At the end of the day, I thought that Javed Akhtar made the best point about literature and the past and the future: “so on one hand, it is always deeply rooted in its own soil and its own time. On the other hand, it’s a universal. This is paradoxical, contradictory, but … Voh apne samay main bilkul sach hai. Apne samay main uski jammein bilkul gaheri hai. Lekin voh har samay ke liyai hoti hai.” (It’s quite true to its own time, the embedding in its own time is quite deep. But it’s for all times.) Perhaps Akhtar has more freedom to say this, as he knows how to express himself in new mediums (film) as well as old (poetic forms, like the ghazal.) His speech acknowledged the fact that it is the responsibility of literature to remain relevant, and not the responsibility of society to hold onto old literature.
Women In Film: Celebration or Commodification?
Since the brutal gang rape of a 23-year-old in Delhi sparked outrage over women’s rights across India, I’ve heard one topic become the subject of hot debate on multiple occasions: The “item song.” One of my Urdu teachers described the item song as a music video that has nothing to do with the plot of the movie, but which the movie needs to become a superhit. “Item girls” similarly, usually do not have any role in the movie except to sing and dance in the item song. Two famous examples come from Dabang and Dabang 2. “Munni Badnaam Hui” features Malika Arora, and “Fevicol Se”, Kareena Kapoor. Especially recently, item songs tend to feature scantily clad women singing lyrics with strong sexual overtones.
At the Jaipur Liteature Festival, the Delhi rape has also inspired discussion of women’s issues, including the portrayal of women in film. During one session titled “Sex and Sensibility: Women in Cinema”, actress Shabana Azmi, and screenwriter/lyricist Sanjoy Roy passionately discussed and debated the commodification of women. Azmi believes that is a good thing to celebrate the sexuality of women, but not so to commodify her. So where do you draw the line? Images that fragment a woman’s body take away her identity, she said. A shot of a heaving chest or a gyrating navel is commodification.
I thought that she had a point, but what can be done about this? Should the film board censor certain camera angles and not others? Something else that she said bothered me as well. According to her, actresses who decide to feature in item numbers are kidding themselves if they think they’re making informed choices about what they’re doing. Azmi said she’s had conversations with such actresses where she convinced them to rethink their decisions by implying that their music was responsible for the molestation of children. When a six-year-old child dances and sings the words “Main to tandoori murgi hoon yaar Gatkaa le saiyyan alcohol se” (I’m chicken tandoori, lover. Swallow me with alcohol.), then isn’t this to blame for the sexualiztion of the child? No, I thought, anyone who looks at a six year old doing or saying anything and thinks of them as sexual is responsible. Or, if you don’t want the child to be exposed to such songs, then you should keep the children specifically away from them.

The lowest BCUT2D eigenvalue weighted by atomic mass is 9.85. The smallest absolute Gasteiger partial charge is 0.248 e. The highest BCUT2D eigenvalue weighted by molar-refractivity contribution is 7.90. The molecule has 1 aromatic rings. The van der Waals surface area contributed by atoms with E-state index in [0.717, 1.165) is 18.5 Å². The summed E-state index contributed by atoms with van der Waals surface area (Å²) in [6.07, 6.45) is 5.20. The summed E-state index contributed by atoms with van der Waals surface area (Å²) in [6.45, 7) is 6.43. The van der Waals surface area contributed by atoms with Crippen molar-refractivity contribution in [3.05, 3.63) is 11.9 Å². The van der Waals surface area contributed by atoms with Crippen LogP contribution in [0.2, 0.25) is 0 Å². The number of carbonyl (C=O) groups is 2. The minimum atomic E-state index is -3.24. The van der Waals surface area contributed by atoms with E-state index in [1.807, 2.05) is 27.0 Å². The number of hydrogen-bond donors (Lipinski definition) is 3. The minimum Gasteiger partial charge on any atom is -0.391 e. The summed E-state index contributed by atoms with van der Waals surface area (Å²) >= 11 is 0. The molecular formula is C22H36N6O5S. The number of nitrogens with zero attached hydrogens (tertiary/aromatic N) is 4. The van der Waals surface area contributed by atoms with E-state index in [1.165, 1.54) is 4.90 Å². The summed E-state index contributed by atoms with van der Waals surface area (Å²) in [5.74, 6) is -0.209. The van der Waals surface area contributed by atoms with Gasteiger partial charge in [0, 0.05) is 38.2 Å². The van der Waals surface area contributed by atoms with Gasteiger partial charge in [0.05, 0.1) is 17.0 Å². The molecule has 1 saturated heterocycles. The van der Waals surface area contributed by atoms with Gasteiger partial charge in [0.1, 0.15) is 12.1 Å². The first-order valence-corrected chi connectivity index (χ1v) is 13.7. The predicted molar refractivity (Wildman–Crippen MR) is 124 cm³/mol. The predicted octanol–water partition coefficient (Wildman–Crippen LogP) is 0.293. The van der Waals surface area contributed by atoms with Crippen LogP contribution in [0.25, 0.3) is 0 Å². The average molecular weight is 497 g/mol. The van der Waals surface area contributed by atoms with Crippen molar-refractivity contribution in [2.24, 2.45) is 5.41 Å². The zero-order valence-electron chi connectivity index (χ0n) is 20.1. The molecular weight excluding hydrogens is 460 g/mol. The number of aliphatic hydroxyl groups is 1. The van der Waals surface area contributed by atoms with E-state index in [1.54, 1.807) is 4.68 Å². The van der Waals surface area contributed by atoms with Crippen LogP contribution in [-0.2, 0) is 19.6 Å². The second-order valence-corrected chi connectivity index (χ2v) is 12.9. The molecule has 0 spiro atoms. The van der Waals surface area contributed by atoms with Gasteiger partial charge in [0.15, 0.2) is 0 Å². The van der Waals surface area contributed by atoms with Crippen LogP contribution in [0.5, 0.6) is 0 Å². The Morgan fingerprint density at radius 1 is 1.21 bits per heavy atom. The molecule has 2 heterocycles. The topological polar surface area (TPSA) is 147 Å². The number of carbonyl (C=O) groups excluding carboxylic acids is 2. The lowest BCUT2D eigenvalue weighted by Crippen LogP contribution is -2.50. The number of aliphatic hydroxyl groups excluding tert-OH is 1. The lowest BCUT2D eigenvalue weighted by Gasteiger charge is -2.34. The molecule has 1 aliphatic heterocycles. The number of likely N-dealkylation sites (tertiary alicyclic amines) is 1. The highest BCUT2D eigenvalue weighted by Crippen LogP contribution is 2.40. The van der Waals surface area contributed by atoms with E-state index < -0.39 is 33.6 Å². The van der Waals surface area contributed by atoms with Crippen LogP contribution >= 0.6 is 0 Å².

But I have another reason to want to defend item songs. I tend to like them. I like the energetic and fluid choreography; I like the sense of humor and coyness in their style. But when I think about it, I have to realize that I might be more than a little brain washed too. Because I grew up listening to hits that were not unlike item songs. In my third grade music class we got to listen to a list of “top ten” songs that we made ourselves every week, as a treat. One song that we would frequently sing along to, in a classroom setting, was Christina Aguilera’s “Genie in a Bottle.” The refrain goes like this:
If you wanna be with me, baby there’s a price to pay
I’m a genie in a bottle. You gotta rub me the right way.
If you wanna be with me, I can make your wish come true.
You gotta make a big impression. I gotta like what you do.
When I was 18, I looked back on those lyrics and was surprised at how sexual they are. (Now that I’m thinking about them again, I’m surprised at how Orientalist they are.) And while I still would never go so far to say that such lyrics and the images that go with them are responsible for rape, they definitely influence the way we see ourselves, especially if we internalize them in our formative years. So there is a kind of sexual power that I admire and like to see in music videos that I enjoy seeing in item songs also. And this has nothing to do with me thinking “Oh, I bet men really love her” and everything to do with the potential power of someone’s individual personality and identity. (Other examples of songs like this include “Hips Don’t Lie” and “Bootylicious.”) But I have to recognize that I value this particular kind of individual power because of the American society I grew up in, and I can understand why someone wouldn’t want this kind of thinking to creep too much into their culture when it places such a disproportionate value on looks and sex.